I have enjoyed tasting wine since even before my father bought me a mixed case of Almaden varietal wines for my 21st birthday. In the years following my graduation with a chemistry degree, wine tasting became a regular feature of holidays and vacations. I was living in the Los Angeles area and visited the few remaining wineries in and around Cucamonga. Later trips included visits to Napa, Sonoma, Temecula, and other California wine regions. Wherever we went, my wife Marty White and I would visit wineries, take tours, and learn about wine.
In 1993, a new job opportunity brought me to Sonoma County. Soon after my arrival, my new co-workers told me that the Sonoma County Harvest Fair was the following weekend, featuring a large hall filled with wineries offering tastes. Since my family hadn't joined me yet, I went on my own and spent an eye-opening afternoon at the fairgrounds. The room was huge and there were something like 100 wineries pouring. A small fee paid for a souvenir glass and a few tastes, with additional taste tickets available for purchase. It sounds like a party, and it was a lot of fun, but the focus is definitely on tasting at this annual event. Locals and tourists alike relish the opportunity to sample the award-winning wines, all in one place.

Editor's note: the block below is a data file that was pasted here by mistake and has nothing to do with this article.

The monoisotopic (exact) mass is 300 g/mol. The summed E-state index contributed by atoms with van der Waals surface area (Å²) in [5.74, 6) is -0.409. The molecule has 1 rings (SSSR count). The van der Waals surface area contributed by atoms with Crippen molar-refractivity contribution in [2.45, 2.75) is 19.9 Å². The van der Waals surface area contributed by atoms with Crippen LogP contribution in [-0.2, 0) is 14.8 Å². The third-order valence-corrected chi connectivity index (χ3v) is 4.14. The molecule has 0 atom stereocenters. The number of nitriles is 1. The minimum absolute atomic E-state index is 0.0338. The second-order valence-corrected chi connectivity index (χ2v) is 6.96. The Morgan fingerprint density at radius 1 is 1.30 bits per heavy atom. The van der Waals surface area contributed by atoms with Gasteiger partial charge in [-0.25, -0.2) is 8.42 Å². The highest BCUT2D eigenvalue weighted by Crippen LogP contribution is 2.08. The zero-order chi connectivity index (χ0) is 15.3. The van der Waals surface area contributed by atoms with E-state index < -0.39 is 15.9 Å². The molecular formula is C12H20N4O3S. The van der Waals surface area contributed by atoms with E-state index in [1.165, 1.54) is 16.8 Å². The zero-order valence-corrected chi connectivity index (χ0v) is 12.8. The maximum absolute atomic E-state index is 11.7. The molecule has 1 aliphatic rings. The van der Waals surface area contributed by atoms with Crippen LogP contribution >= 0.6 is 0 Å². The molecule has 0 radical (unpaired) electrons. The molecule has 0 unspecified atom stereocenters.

Soon my family relocated as well and we bought a place just out of town on the west side of Petaluma, California. With a large backyard, I decided I wanted a hobby vineyard. Leading up to planting, I took classes at Santa Rosa Junior College on viticulture and enology. Both programs included some tasting, but the enology class was especially informative. The class met one evening a week for three hours. At each session, the instructor would lecture first, then spend the last half-hour on tasting. He brought in three or four wines to each class, themed by variety, style, or country of origin. The semester also featured field trips to several local wineries, each offering guided tastings. I went on to enroll in classes focused on tasting, like Winemakers of Sonoma County, where each weekly session featured selected wines and discussion about them.
In 1999, my vines went in the ground. Meanwhile, Marty and I periodically entertained friends and relatives from out of town by taking them wine tasting around the Sonoma County region. In 2000, I started work as General Manager at Vinquiry, a wine-testing laboratory in Windsor, California. That is where I began the transition from recreational "wine tasting" to professional "sensory evaluation." At first, I received informal training in wine evaluation from enologists on the staff, as well as from Vinquiry's owners. When a wine submitted for analysis was especially good (or spectacularly bad!), one of them would bring a taste to my office or call me into the sensory evaluation room to share the experience and possibly join the discussion. During that time, I learned the necessary technique for sip-and-spit. It is a bit awkward at first, but a taster could never get through judging a serious competition if he or she swallowed every taste....